The train from Oruro to Uyuni

The station was full of gringos milling around waiting for the train. All with their mochilla (backpacks) and provisions. The over prepared trekker types with far too much high tech equipment and clothing. We had to laugh…we were sat there in our Indian clothing having not showers for a day or 2. Our only ´provisions´being a massive bag of food and snacks. How very us, we had thought. Always having food as a priority!

Our train tickets were the cheapest you could buy for this particular service, and we were the only backpackers on our compartment of the train. That said, the seats were like luxury compared to trains in India, and England for that matter! Soft, reclinable seats and movies with English subtitles were played throughout the journey. I was surprised that I was finally able to watch The Curious Tale of Benjamin Button!

The views outside the train window, especially within the first 2hrs of the journey, were incredible. We zoomed past a massive lake called Lake Poopo. It was home to a huge population of wild Andean Flamingos. It was the first time Al and I had seen these wild birds, and looking out of the window really was captivating. After the lake, the landscape returned to barren and empty with mountains of the horizon. Captivating in its own right, but after a couple of hours of it, I was glad to have a good film to watch and pass the time. Sunset across this landscape was fantastic which Al enjoyed photographing.

Uyuni:

We rocked up at Uyuni station at 10:30pm. Along with a crowd of gringos, we found our mochillas and ventured towards some budget accommodation. Directly outside the station we stumbled into a cheap place with the most comfy bed we had experienced in a long time. On our way to the hotel, we were bombarded with people trying to sell us tours to the Salar. The tours for tomorrow that only needed a couple of people left to make the jeep complete. For this reason, we soon learnt the cheapest price possible and what was included. Unsure of whether we wanted to rush the decision and rush our time in Uyuni itself. So, we decided to sleep on it and get up in time to get a last minute deal for that morning, if we felt it was right.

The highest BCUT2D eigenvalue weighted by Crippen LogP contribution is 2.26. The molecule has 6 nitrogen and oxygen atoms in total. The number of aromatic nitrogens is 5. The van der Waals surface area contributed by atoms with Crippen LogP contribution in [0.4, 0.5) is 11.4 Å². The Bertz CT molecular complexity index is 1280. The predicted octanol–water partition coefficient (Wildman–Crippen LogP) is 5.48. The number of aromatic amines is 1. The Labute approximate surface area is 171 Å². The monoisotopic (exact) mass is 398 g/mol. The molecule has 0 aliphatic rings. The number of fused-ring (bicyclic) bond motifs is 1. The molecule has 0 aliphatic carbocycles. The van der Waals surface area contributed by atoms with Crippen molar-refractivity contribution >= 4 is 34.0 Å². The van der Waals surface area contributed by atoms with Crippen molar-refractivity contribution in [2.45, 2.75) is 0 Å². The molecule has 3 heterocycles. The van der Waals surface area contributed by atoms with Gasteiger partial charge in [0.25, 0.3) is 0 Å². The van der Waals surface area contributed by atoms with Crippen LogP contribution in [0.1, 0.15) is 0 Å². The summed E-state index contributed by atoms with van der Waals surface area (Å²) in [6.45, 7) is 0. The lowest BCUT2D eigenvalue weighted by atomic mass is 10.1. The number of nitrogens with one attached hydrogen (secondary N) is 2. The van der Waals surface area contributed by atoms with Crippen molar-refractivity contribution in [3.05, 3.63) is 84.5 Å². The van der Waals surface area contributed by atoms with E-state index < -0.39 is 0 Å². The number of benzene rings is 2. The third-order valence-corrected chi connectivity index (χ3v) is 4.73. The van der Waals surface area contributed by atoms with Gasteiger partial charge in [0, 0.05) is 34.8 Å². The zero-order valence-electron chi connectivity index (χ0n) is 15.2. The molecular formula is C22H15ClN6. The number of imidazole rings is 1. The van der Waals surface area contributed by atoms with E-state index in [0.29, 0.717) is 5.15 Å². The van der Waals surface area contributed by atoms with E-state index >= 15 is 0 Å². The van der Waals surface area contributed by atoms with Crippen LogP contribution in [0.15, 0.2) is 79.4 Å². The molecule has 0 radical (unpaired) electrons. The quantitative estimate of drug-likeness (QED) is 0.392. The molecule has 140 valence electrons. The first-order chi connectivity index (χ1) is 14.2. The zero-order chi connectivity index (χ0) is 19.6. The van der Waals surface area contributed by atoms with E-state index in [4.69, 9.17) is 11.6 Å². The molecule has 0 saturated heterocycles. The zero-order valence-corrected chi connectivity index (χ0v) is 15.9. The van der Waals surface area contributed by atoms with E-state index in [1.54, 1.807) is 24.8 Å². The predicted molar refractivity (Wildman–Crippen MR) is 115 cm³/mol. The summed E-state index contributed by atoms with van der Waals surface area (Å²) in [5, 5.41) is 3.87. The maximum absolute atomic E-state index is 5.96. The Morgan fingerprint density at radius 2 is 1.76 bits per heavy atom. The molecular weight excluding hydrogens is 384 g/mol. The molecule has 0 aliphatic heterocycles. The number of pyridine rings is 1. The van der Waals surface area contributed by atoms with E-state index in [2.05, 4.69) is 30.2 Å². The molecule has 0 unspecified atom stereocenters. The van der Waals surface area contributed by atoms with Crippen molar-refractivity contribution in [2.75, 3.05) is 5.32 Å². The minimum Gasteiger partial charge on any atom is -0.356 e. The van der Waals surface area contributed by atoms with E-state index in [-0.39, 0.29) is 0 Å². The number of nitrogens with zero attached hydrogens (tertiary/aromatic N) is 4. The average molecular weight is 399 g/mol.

After a good sleep we sprung out of bed to see what deals we could get on a last minute tour departing at 10:30 am. Again, we were mobbed with sales ladies trying to complete their jeep for that day. We soon learnt that each tour was much of a muchness and that there really wasn´t much difference it what was being offered on the surface. We tried to learn what the difference may be in the details but this was pretty difficult. Eventually, after laving one lady on the street from one company and following another lady from another company to her office. Al and I decided to go for it and leave that morning. So we ran back to our hotel to repack, checkout and buy a 6 pack of water to last us 3 days. At 10:15am we ran back to her office expecting to load ouut stuff into the jeep, only to find that she had booked more people in our places as she didn´t think we had confirmed our decision to go with her. In retrospect perhaps we hadn´t been clear enough. So in a mad panic, with only 15 minutes before tours were due to leave for the tours that day, we ran around town to find another jeep to go with. All of the sales ladies that we had previously been mobbed with had vanished from the streets. It soon became apparent that we were too late and that the jeeps had been filled! We resigned ourselves to staying another night in Uyuni and arranging a tour to start the following day. We bumbed into the original lady we had been talking to, so we signed up for the next day tour at the cheapest price (we now knew this after being haggled to all morning), 500 BL, GPB50. Mustn´t grumble, all food included, driver, jeep and two nights accommodation.

A day in Uyuni:

A few doors down from the tour agency we found a place to stay. 25BL each instead of 30BL, we were happy to stay there, but were told we needed to wait until 12 midday to check in. So, after a chaotic start to the day I was feeling dazed and needed to unwind. After finding a cheaper place to stay for the night we headed out for a coffee and saltena. The saltena was the best we had tasted so far in Bolivia, but I think this had something to do with it being fresh out of the oven. We spent the late morning early afternoon wondering around the small dusty town of Uyuni. Many people on our travels had warned us not to stay in Uyuni if we could help it, saying that it was an awful place to get stuck. Of course, we don´t care for this kind of negative advice and saw it as a challenge to make sure we did not have the same experience.
Later that day we strolled back to the hotelk to check in properly, to find different people on reception, who were not keen to give us the same rate that we had previously agreed. With our broken Spanish, we did persuade them that we should be paying the cheaper rate. At first disgruntled, later into our stay the old man got ove it and was very sweet and let us use the kitchen to make soup, for which he made the effort to find us some spoons that were hidden away.